Clenbuterol may lead to heart attacks and other heart damage, and irregular heart rhythms. Other side effects of clenbuterol use include muscle tremors, increased perspiration, and blood pressure, insomnia, headache, nausea, and vomiting. Clenbuterol is also known to cause mood changes, such as agitation and depression..

Current Research

Newer research has examined clenbuterol for its potential in treating diabetes. Studies on mice have shown noticeable improvements in glucose homeostasis and prevented the metabolic deficits of beta-cell dysfunction and insulin resistance. More research is needed to determine the possible use of clenbuterol for diabetes treatment in humans.

A Word From Verywell

Committing to training and nutrition programs if you are an athlete or bodybuilder can help you realize exceptional results. However, these results are hard-fought and often take substantial time. Some people look for shortcuts and advantages, such as performance-enhancing drugs, but these cost your physical health.

Athletes who choose to rely on a banned performance-enhancing drug risk elimination or disciplinary action for cheating. They also more than likely may be risking their health in ways that may be irreversible. If you need advice regarding sports nutrition or help with getting off performance-enhancing drugs, speak to your health care provider.

Frequently Asked Questions

  • What does clenbuterol do to your body?

    Clenbuterol increases your risk of heart attacks and other heart damage, and irregular heart rhythms. Additional side effects include muscle tremors, increased perspiration, and blood pressure, insomnia, headache, nausea, and vomiting. The drug can also induce mood changes, agitation, and depression.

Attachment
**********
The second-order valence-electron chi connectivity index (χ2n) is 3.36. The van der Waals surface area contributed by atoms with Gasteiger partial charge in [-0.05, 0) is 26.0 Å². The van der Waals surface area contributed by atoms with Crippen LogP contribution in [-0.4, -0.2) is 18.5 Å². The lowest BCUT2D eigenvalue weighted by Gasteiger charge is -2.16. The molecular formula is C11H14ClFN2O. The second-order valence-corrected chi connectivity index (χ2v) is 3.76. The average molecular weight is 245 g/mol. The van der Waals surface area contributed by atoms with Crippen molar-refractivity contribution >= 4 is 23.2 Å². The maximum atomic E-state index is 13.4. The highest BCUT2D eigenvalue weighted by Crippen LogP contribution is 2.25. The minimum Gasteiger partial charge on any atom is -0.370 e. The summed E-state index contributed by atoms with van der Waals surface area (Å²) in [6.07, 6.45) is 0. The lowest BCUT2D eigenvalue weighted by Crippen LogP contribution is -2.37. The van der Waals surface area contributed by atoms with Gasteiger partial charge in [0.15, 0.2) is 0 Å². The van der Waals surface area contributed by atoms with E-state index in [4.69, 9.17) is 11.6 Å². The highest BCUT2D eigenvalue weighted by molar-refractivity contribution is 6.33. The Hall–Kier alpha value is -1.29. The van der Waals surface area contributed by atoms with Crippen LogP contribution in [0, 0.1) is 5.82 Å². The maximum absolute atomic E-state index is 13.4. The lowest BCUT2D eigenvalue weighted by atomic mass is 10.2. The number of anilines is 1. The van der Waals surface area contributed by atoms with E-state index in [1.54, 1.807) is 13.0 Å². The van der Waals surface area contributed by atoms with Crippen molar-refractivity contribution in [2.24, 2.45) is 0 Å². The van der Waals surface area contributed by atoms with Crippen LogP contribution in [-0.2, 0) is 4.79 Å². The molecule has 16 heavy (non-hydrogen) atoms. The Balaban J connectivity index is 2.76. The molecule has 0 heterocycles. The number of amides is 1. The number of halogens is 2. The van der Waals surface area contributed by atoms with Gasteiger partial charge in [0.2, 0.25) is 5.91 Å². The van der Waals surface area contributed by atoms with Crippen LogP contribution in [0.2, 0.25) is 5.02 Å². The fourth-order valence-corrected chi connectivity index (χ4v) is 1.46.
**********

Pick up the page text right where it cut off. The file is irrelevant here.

• Is clenbuterol banned?

    Clenbuterol is banned by use of athletes by the World Anti-Doping Agency and the International Olympic Committee for use as a performance enhancing drug. Clenbuterol is not controlled under the Controlled Substances Act (CSA).

  • Can clenbuterol be used safely?

    Clenbuterol has may high risk dangers and likely cannot be taken safely unless prescribed and monitored by a healthcare provider. If you have questions or concerns about clenbuterol use, speak to a healthcare provider.

10 Sources
Verywell Fit uses only high-quality sources, including peer-reviewed studies, to support the facts within our articles. Read our editorial process to learn more about how we fact-check and keep our content accurate, reliable, and trustworthy.
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  7. Santos RP, Pereira A, Guedes H, Lourenço C, Azevedo J, Pinto P. Anabolic drugs and myocardial infarction - A clinical case reportArq Bras Cardiol. 2015;105(3):316-319. doi:10.5935/abc.20150111

  8. Journal of Cardiology Cases. Case report and review of clenbuterol cardiac toxicity.

  9. Meister J, Bone DBJ, Knudsen JR, et al. Clenbuterol exerts antidiabetic activity through metabolic reprogramming of skeletal muscle cells. Nat Commun. 2022;13(1):22. doi:10.1038/s41467-021-27540-w

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By Elizabeth Quinn
Elizabeth Quinn is an exercise physiologist, sports medicine writer, and fitness consultant for corporate wellness and rehabilitation clinics.